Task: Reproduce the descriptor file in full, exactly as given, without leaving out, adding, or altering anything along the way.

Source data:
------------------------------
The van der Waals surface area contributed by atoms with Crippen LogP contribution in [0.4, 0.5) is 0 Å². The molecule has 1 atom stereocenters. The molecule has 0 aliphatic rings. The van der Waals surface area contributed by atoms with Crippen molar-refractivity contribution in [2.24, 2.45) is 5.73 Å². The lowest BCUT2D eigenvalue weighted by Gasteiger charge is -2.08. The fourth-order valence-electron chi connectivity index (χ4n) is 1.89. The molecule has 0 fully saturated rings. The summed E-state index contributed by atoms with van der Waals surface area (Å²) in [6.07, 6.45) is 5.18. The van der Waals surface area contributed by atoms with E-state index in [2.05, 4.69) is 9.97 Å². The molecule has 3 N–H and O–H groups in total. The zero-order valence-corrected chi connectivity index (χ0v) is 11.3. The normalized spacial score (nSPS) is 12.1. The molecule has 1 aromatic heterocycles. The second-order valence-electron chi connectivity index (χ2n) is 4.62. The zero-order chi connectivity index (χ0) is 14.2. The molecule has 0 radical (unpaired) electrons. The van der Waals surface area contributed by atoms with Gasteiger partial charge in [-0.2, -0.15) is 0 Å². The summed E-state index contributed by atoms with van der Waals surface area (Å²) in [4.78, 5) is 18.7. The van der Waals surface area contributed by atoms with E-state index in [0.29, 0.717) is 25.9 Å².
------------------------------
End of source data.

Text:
The van der Waals surface area contributed by atoms with Crippen LogP contribution in [0.4, 0.5) is 0 Å². The molecule has 1 atom stereocenters. The molecule has 0 aliphatic rings. The van der Waals surface area contributed by atoms with Crippen molar-refractivity contribution in [2.24, 2.45) is 5.73 Å². The lowest BCUT2D eigenvalue weighted by Gasteiger charge is -2.08. The fourth-order valence-electron chi connectivity index (χ4n) is 1.89. The molecule has 0 fully saturated rings. The summed E-state index contributed by atoms with van der Waals surface area (Å²) in [6.07, 6.45) is 5.18. The van der Waals surface area contributed by atoms with E-state index in [2.05, 4.69) is 9.97 Å². The molecule has 3 N–H and O–H groups in total. The zero-order valence-corrected chi connectivity index (χ0v) is 11.3. The normalized spacial score (nSPS) is 12.1. The molecule has 1 aromatic heterocycles. The second-order valence-electron chi connectivity index (χ2n) is 4.62. The zero-order chi connectivity index (χ0) is 14.2. The molecule has 0 radical (unpaired) electrons. The van der Waals surface area contributed by atoms with Gasteiger partial charge in [-0.2, -0.15) is 0 Å². The summed E-state index contributed by atoms with van der Waals surface area (Å²) in [4.78, 5) is 18.7. The van der Waals surface area contributed by atoms with E-state index in [0.29, 0.717) is 25.9 Å².